London power failure enrages mayor
LONDON, England -- The mayor of London says he is enraged by a power failure that left hundreds of thousands of commuters stranded during Thursday's rush-hour.
Ken Livingstone said Friday the outage could have had "horrifying consequences" had it happened during the heat wave earlier in August instead of on a cold, rainy evening.
Electricity was restored to London within an hour of the outage, which was blamed on a failure in the National Grid.
London Underground and mainline rail services were badly affected but by Friday morning, most overground and underground trains were running normally again.
Livingstone estimated that 250,000 people were caught in the London Underground when the outage hit at about 6:15 p.m. (1:15 p.m. ET) on Thursday as commuters were heading home from work.
Another quarter of a million people were affected when parts of the mainline rail system came to a halt, he said.
"Think how much worse it would have been if it had been a month ago at the height of the heat wave," Livingstone told CNN. (Full story)
"We are being told that it was a "one off" and that it would never happen again, but I want absolute assurance quite frankly."
Livingstone said it is possible the problem could be blamed on "that great wave of privatization that went round the world."
"All the utilities were flogged off, big share options for the boys at the top, but not the investment in modern infrastructure that you need. ... The lack of investment, I think, is bordering on the criminal."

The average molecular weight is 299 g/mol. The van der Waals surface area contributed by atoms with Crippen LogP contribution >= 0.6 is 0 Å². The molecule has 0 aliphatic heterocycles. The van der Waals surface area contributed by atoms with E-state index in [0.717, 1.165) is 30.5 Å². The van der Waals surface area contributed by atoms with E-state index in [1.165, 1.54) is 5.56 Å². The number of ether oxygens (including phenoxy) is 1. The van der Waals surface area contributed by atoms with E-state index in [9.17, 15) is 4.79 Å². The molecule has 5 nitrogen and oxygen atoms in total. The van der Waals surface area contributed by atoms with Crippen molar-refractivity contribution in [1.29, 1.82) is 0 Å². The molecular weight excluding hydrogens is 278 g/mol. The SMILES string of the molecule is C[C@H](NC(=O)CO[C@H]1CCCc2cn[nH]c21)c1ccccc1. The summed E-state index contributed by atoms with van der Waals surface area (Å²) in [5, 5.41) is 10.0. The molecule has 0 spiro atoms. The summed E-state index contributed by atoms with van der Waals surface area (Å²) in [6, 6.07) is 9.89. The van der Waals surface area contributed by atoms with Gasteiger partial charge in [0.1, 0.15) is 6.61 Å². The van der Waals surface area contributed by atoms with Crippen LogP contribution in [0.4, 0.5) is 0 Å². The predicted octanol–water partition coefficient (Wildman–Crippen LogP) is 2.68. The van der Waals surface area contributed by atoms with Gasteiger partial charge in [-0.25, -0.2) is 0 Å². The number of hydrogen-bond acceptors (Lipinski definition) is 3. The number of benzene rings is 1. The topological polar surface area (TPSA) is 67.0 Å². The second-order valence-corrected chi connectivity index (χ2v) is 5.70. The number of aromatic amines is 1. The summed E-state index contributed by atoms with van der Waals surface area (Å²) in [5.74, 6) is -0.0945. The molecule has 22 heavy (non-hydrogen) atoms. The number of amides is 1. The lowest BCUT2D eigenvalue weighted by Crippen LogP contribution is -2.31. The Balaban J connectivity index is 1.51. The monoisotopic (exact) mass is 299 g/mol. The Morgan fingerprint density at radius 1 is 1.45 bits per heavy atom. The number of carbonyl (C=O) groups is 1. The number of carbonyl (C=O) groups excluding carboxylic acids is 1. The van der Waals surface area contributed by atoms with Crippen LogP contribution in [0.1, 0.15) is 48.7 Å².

Thousands of people took to rain-soaked streets as dusk approached and pubs were packed with stranded commuters in scenes reminiscent of the blackout that hit North America earlier this month.
A spokesman for London Underground said 60 percent of the metro system had been affected, including most services in central London.
French-owned electricity network operator EDF Energy said power was out for about 40 minutes before it returned at about 7 p.m.
EDF spokesman Gareth Wynn said the problem originated in two high-voltage lines belonging to the National Grid that help supply an area of south London, The Associated Press reported.
British energy regulator Ofgem said the fault lay with National Grid Transco, which runs Britain's power lines. On Friday shares in National Grid were trading about 0.5 percent lower at 0700 GMT on Friday than in the previous session at 392 pence.
"There was a fault on a transformer system. There was loss of power for 34 minutes, but London Electricity has re-energized the system and it's back on," Reuters quoted an Ofgem spokesman as saying.
National Grid said the outage was "not even vaguely on the scale of what happened in the U.S."
National Grid's U.S. business Niagara Mohawk was among those hardest hit by the blackouts that struck the east coast of North America earlier this month.